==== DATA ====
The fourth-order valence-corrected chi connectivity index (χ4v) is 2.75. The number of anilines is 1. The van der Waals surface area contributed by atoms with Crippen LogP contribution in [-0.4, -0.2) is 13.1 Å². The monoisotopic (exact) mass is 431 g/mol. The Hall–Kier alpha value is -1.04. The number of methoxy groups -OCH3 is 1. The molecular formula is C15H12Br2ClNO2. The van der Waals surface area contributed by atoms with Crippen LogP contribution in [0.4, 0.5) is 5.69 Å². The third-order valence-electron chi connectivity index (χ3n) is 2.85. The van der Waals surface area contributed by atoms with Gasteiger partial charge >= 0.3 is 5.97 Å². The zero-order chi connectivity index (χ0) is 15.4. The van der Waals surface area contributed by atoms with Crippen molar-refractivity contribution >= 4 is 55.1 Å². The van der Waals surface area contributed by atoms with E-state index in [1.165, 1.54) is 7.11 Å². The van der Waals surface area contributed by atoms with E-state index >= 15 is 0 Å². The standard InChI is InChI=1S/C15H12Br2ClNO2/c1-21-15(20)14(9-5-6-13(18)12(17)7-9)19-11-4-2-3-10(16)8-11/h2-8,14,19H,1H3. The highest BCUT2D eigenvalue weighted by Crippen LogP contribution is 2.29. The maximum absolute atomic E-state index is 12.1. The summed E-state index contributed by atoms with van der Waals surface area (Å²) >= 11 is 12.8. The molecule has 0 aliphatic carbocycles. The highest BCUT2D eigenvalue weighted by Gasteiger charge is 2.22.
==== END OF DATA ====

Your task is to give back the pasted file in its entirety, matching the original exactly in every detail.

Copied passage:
The fourth-order valence-corrected chi connectivity index (χ4v) is 2.75. The number of anilines is 1. The van der Waals surface area contributed by atoms with Crippen LogP contribution in [-0.4, -0.2) is 13.1 Å². The monoisotopic (exact) mass is 431 g/mol. The Hall–Kier alpha value is -1.04. The number of methoxy groups -OCH3 is 1. The molecular formula is C15H12Br2ClNO2. The van der Waals surface area contributed by atoms with Crippen LogP contribution in [0.4, 0.5) is 5.69 Å². The third-order valence-electron chi connectivity index (χ3n) is 2.85. The van der Waals surface area contributed by atoms with Gasteiger partial charge >= 0.3 is 5.97 Å². The zero-order chi connectivity index (χ0) is 15.4. The van der Waals surface area contributed by atoms with Crippen molar-refractivity contribution >= 4 is 55.1 Å². The van der Waals surface area contributed by atoms with E-state index in [1.165, 1.54) is 7.11 Å². The van der Waals surface area contributed by atoms with E-state index >= 15 is 0 Å². The standard InChI is InChI=1S/C15H12Br2ClNO2/c1-21-15(20)14(9-5-6-13(18)12(17)7-9)19-11-4-2-3-10(16)8-11/h2-8,14,19H,1H3. The highest BCUT2D eigenvalue weighted by Crippen LogP contribution is 2.29. The maximum absolute atomic E-state index is 12.1. The summed E-state index contributed by atoms with van der Waals surface area (Å²) >= 11 is 12.8. The molecule has 0 aliphatic carbocycles. The highest BCUT2D eigenvalue weighted by Gasteiger charge is 2.22.